From a performance standpoint, the C3 generation was transitional. Big-block engines rated at 435 horsepower were popular at the start of the generation, but industry changes to unleaded fuel, tighter emissions standards and changing consumer attitudes affected output over the next several years. In 1975, the standard 350 small-block was rated at only 165 horsepower – about 20 percent less than the original 195-hp small-block from 1955.
Although the Corvette's horsepower was down, engineers continued to focus on the car's technology and added to its legacy of advanced materials, particularly the composite body materials. They evolved from conventional fiberglass to sheet-molding compound (SMC), which enabled body panels that were smoother right out of the mold, requiring less surface finishing prior to painting. All Corvettes since 1973 have used SMC body panels, but the material composition has changed dramatically, featuring less traditional fiberglass and more lightweight plastic that give the material more elasticity to prevent cracking.
Despite the evolution in traditional performance during the third generation, the Corvette was more popular than ever. The 58,307 sales in 1979 remains the Corvette's annual sales record.
Generation 4 (C4) – 1983-96
The fourth-generation Corvette symbolized the high-tech 1980s with significant advancements in design and manufacturing techniques, electronically controlled performance and safety features. Styling advances included an electroluminescent instrument panel with digital readouts that captured the zeitgeist of the circuit board era. It retained its signature proportion, dual-round taillamps and retractable headlamps, adding new hatchback rear glass for easier access to the cargo area.
The C4's technological advancements started at the foundation, with a unitized "backbone" frame structure. The new body was also sleeker, achieving a 0.34 coefficient of drag that was nearly 25 percent less than the C3.
Under the hood, Tuned Port Injection was introduced in 1985, ushering in the modern era of port fuel injection and establishing Corvette's reputation as a high-performance sports car with good fuel economy.
There were no 1983 models offered for sale only and only 44 prototypes were built. Today, only one remains and it is on display at the National Corvette Museum, in Bowling Green, Ky.
Generation 5 (C5) – 1997-2004
The introduction of the C5 generation represented one of the rare instances in the automotive world when a new model weighed less than its predecessor. The 1997 Corvette was larger overall than the outgoing C4 yet weighed nearly 100 pounds less.
A number of contributors helped drive down the C5's curb weight, including the use of SMC body panels that had a higher content of plastic than ever before. The C5's panels were exceptionally light, but so was the Corvette's all-new chassis, which used beefy rails and hydroformed sections to provide strength with less complexity and weight. The floor sections used a sandwich of materials including featherweight balsa wood to minimize mass.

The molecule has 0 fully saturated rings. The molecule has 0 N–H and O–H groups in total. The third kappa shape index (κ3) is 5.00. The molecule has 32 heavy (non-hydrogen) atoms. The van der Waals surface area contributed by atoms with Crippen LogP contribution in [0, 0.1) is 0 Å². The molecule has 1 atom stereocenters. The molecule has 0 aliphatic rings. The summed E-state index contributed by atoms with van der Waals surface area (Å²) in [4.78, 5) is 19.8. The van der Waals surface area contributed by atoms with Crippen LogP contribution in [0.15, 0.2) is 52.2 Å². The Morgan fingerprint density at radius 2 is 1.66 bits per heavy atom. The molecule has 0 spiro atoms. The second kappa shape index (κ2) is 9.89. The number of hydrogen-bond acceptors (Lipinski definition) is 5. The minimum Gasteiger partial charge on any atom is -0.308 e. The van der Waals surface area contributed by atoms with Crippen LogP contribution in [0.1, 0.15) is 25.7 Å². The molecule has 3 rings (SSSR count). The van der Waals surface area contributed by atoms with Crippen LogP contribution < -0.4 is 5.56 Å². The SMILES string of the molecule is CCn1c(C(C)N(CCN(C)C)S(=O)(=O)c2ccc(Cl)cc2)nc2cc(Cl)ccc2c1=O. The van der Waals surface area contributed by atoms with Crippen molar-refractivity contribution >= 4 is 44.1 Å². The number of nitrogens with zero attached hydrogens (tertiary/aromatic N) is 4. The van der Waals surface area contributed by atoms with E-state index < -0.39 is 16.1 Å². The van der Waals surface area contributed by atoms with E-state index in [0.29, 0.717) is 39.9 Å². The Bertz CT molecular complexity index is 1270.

An all-new Gen 3 small-block also contributed to the C5's weight savings and overall greater balance. It featured a lightweight aluminum cylinder block and aluminum heads, as well as a composite intake manifold that weighed less than 10 pounds.
When it came to manufacturing, Corvette led with the changeover to a more environmentally friendly waterborne paint system that reduced solvents in the mix from about 60 percent to about 10 percent. Today, waterborne paint systems are the standard for nearly every auto manufacturer.
Generation 6 (C6) – 2005-13
The sixth-generation Corvette raised eyebrows because it didn't raise its headlamps. For the first time since the 1962, the Corvette featured fixed headlamps, a move to reduce weight, complexity and aerodynamic drag. The dual-round taillamps and cockpit-style interior remained.
The C6 Corvette shared the basic chassis layout and architectural design as the C5 and despite additional safety features that added a few pounds, weight reduction initiatives – including the fixed headlamps – kept the car's curb weight within about 20 pounds of the 1997 model.
The 2006 introduction of the C6 Z06, however, represented an unprecedented commitment by Chevrolet to the Corvette's performance through technology and lightweight materials. It featured an aluminum-based chassis structure in place of the standard model's steel structure and carbon fiber body panels that contributed to a curb weight of less than 3,200 pounds – giving it a power-to-weight ratio that most higher-priced exotics couldn't match.
Despite looking like the steel chassis of the base Corvette, the Z06's aluminum frame weighed nearly one-third less. And besides the core material difference, the aluminum frame features a unique manufacturing process that incorporated metal inert gas and laser welding, as well as self-piercing rivets. Magnesium is used for the engine cradle and some other suspension attachment points, for greater mass reduction. On the outside, the Z06 differed from base Corvettes with carbon fiber panels used for the front fenders, front wheel houses and rear fenders. The 2009 Corvette ZR1 used the same aluminum chassis structure as the Z06 and incorporated more carbon fiber body parts, including the roof panel.
The lightweight materials and advanced technologies that drove the development and performance of the Z06 and ZR1 set the stage for the seventh-generation Corvette, which will feature an aluminum frame structure on the base model that is about 60 percent stiffer than the Z06/ZR1 frame. The C7 Corvette also builds on the advanced powertrain technology pioneered with previous models to help make it the most powerful standard Corvette ever and the most efficient.
Founded in 1911 in Detroit, Chevrolet is now one of the world's largest car brands, doing business in more than 140 countries and selling more than 4 million cars and trucks a year. Chevrolet provides customers with fuel-efficient vehicles that feature spirited performance, expressive design and high quality. More information on Chevrolet models can be found at www.chevrolet.com.